Managing mobile telecommunications networks is increasingly done by software, which it can be delivered from the cloud. The roll-out of 5G is a catalyst for so-called ‘telco cloud’, but the paradigm shift is a challenge that has the potential to disrupt the sector.
What is telco cloud?
Telco cloud describes the delivery of software-defined network management functions for telecommunications providers from the cloud, whether public or private.
Mobile telecommunications networks have undergone the same evolution in the past decade as enterprise IT infrastructure. First, network function virtualisation allowed telcos to abstract network management functionality from the underlying hardware.
Since then, software-defined networking has meant that sophisticated network management features can be supported on commodity hardware. That, in turn, has allowed mobile network management functions to move into the cloud.
The ongoing upgrade of mobile networks to the 5G standard is a catalyst for telco cloud. Some mobile operators are building private clouds, using infrastructure from market leaders VMware and Red Hat. Deutsche Telekom, for example, is building its 5G infrastructure on VMware Telco Cloud.
Others are partnering with public cloud providers to help them develop their 5G offerings. In January, for example, Norwegian telecommunications giant Telenor announced a new partnership with AWS. Last year, Telenet, Belgium’s third-largest telco, announced Google Cloud would be one of three vendors that would provide support for its 5G network, alongside telecommunications equipment makers Nokia and Ericsson.
Ahmad Latif Ali, associate vice-president for European telecommunications at IDC, expects more tie-ups such as these as the mobile telecommunications sector ramps up its 5G roll-out. Mobile telcos “want to extend infrastructure and services to match the market demand and expectations of 5G,” he explains.
“Cloud providers and hyperscalers are going to be key partners in this ecosystem to really enable the high bandwidth, low latency and high connection density of 5G.”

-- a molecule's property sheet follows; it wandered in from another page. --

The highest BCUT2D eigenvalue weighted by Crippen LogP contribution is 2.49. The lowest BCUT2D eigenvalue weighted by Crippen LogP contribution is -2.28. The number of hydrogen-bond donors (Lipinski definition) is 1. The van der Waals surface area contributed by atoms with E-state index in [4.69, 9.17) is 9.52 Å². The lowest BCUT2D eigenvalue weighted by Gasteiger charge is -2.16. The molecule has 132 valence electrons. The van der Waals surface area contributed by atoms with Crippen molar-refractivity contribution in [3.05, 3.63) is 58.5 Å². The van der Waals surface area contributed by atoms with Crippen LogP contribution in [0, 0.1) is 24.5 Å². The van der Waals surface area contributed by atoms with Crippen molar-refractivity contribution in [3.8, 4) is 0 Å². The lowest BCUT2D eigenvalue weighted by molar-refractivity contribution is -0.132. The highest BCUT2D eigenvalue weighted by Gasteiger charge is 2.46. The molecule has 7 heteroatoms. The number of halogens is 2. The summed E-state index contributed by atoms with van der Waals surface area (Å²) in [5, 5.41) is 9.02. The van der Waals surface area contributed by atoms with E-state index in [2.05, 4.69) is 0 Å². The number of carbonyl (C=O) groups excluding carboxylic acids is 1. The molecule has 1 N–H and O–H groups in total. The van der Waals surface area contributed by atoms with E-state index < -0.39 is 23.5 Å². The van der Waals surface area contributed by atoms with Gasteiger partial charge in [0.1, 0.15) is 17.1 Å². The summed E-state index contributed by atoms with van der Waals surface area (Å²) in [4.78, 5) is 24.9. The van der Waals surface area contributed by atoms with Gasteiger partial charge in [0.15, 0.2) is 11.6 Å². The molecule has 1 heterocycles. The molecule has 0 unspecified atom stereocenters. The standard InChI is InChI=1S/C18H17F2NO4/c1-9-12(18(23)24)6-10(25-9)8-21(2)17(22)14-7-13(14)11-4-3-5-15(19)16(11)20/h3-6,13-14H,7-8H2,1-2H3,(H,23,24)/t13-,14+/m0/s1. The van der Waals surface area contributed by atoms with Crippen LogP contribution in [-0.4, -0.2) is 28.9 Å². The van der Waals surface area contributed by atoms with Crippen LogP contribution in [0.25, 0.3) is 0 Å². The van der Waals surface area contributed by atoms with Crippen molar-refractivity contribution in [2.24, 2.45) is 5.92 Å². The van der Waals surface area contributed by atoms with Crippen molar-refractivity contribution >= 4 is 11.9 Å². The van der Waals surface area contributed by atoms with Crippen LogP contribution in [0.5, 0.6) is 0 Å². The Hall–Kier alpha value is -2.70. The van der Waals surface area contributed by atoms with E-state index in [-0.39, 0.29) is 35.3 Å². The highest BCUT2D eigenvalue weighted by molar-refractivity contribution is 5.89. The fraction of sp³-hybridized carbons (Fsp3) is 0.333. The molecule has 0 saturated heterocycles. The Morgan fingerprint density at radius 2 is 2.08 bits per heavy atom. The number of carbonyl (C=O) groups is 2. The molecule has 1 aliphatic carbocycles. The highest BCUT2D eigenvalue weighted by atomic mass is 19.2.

The challenges of telco cloud
These partnerships may not be straightforward, however. In a poll taken at last month’s Digital Services Provider Leaders Forum, 44% of telcos identified competition from hyperscalers as their principal challenge. Nearly as many cited ‘ill-defined services or cloud strategy’ as the chief barrier to building on their success.
Relationships between telecommunications companies and cloud providers are "complicated and still evolving," says Ali. “Most telcos are in the process of refining their network transformation strategies and roadmaps, while having to decide between using their own private network cloud solutions or working with the public cloud providers".
A small number of 'greenfield' telcos, who are building 5G services from scratch, are going all-in on cloud, Ali explains. Examples include DISH Wireless, a US satellite TV company that is building a cloud-native 5G network on the Open RAN standard. Incumbent telcos tend to be more conservative, Ali adds, with "pragmatic" providers falling somewhere in between.
Occasional cloud outages - such as AWS's three service disruptions last December - make some traditional telcos nervous about migrating to the public cloud, Ali says.
“While the outage was confined to AWS’s main US-East-1 region and mostly affected North American customers, there was a backlash from some European telcos who are sceptical about putting their core network functions into the public cloud exclusively."
Long-established companies may also struggle to adapt to the new 'cloud-native' approach to managing their networks, says Yesmean Luk, principal analyst at STL Partners, a London-based telecommunications consultancy.
"Cloud-native networking is not just an evolution of technology but it has to be combined with a new operating model, practices, skills and new way of working," she explains. "Many operators see the transformation of skills and operational models as a challenge and feel they lack the right capabilities, skills and resources to fully adopt a cloud-native approach."
Disrupting network equipment vendors
It is not just the telcos themselves that are wrestling with the 'telco cloud' paradigm shift. For network equipment vendors such as Nokia and Ericsson, the move to software-defined functionality delivered from the cloud is potentially even more challenging, as it requires a shift from a product-based business model to one based on services.
This is not a trivial change, as analyst company ABI Research explains in a report published this week. Selling network management as a service requires the same upfront investment in R&D, but returns are delivered incrementally. Nevertheless, this shift is underway: earlier this year, Nokia launched its first suite of software-as-a-service tools for telcos.
With 5G, the mobile telecommunications sector is trying to sell the world on a new technology paradigm. Perhaps ironically, the advent of 5G is catalysing a paradigm shift within the sector that many providers may not survive.
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